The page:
Don’t know what your style is? Here’s a simple way to get a handle on it…Get a folder and place into it any picture from a magazine that you are attracted to. Don’t look for things which you think go together, instead just keep this folder as a sort of fantasy wish list. Collect lots and lots of pictures. Then one rainy day, go through the folder and look for themes which seem to emerge. After looking at all your pictures, I think that it will be clear which 
types of things and/or styles you seem to be attracted to.

3) Layer Your Textures – For years, we’ve listed to the fashion experts tell us to layer our fragrances…that it’s the way to get them to last longer. Well your rooms are like that too, if you introduce many layers of texture, you will want to linger in the space longer and more frequently. Humans are tactilely oriented beings, we derive most of our comfort in a space through the use of surfaces which are nice to handle.

Do this experiment; the next time you’re in a furniture showroom watch the people who walk through the store. Every single person will at some point run their hands over many objects in the displays. It’s just what we do!

The trend today is for simpler paired down interiors. Especially important for rooms decorated in this way is to have many types of fabrics, rugs, carpeting, wood, stone, tile, pillows, leather, pebbles under candles, etc. These things don’t have to be colorful, just interesting and varied in scale.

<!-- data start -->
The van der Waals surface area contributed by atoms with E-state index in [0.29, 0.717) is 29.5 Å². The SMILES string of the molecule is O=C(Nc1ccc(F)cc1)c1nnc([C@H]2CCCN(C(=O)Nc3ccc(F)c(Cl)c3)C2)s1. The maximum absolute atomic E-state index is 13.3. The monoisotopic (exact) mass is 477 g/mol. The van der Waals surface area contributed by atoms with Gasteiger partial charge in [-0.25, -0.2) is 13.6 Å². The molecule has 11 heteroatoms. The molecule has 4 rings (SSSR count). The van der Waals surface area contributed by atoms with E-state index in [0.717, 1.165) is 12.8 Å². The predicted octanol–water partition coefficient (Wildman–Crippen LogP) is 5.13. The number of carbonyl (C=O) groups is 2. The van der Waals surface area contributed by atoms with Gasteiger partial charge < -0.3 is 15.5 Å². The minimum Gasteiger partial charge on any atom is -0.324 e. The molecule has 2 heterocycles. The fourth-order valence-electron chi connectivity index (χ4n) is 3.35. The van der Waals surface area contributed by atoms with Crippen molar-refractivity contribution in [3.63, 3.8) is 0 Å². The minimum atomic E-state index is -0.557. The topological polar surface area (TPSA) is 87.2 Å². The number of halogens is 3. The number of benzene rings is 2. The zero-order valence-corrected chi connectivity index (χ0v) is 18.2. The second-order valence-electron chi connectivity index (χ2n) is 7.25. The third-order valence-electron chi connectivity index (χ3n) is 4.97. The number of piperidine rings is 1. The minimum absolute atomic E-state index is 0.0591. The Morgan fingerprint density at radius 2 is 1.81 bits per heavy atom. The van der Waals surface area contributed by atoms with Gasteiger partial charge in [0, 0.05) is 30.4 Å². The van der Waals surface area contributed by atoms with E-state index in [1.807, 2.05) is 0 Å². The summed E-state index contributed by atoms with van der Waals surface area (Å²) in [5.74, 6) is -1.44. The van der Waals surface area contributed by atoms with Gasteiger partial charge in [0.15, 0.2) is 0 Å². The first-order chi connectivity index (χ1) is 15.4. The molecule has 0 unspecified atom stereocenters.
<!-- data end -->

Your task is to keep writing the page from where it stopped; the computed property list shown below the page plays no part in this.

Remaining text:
4) Layer your Lighting- Too many spaces today have a bank of recessed lighting which functions as the main or only lighting in a space. Better than the builder’s ceiling fixture in most cases, recessed lighting can perform well but it cannot be expected to take care of all of the lighting needs in a room. In a space there should be ambient lighting (overall even lighting), task lighting (concentrated light for direct functioning) and accent lighting (concentrated beams directed at focal points and/or hidden plighting creating cast shadows and drama) For instance, the ever popular family room which often serves many purposes…there’s the TV and gaming, reading and/or hobbies, and family activities. Each one of these requires a different kind of lighting. Lighting is a decorator’s tool just as valid as paint or fabric. Because light is not a tangible object, most folks don’t give it a thought as a decorative means of expression. However it is very real and exerts a profound effect on a space

5) Want a True Decorator Look? Don’t Match…Coordinate Instead!-

Here’s where I can see the beads of sweat appearing on your upper lip…”matching is so easy” you say, and many fabric and wallpaper houses make it so. But it usually results in a room which lacks interest. This is how you can easily coordinate with color/texture but not be a slave to matching. Choose your basic color theme, red, blue, etc. Then choose variations on that color, the more the merrier. Two colors of blue which don’t quite match look a bit odd, add a third and they are better, add a fourth and fifth and now they become an ensemble. In fact, using color in this analogous way is fun and stress free…just make sure that the colors have the same “feel”. For instance, if you choose very muted blues, it may be difficult to place a pure sky blue in there. Conversely, if you are using all seashore and sky blues, then a dark navy will look out of place. Your eye won’t lie to you and you’ll know right away when it isn’t right. Most of all, have fun with this.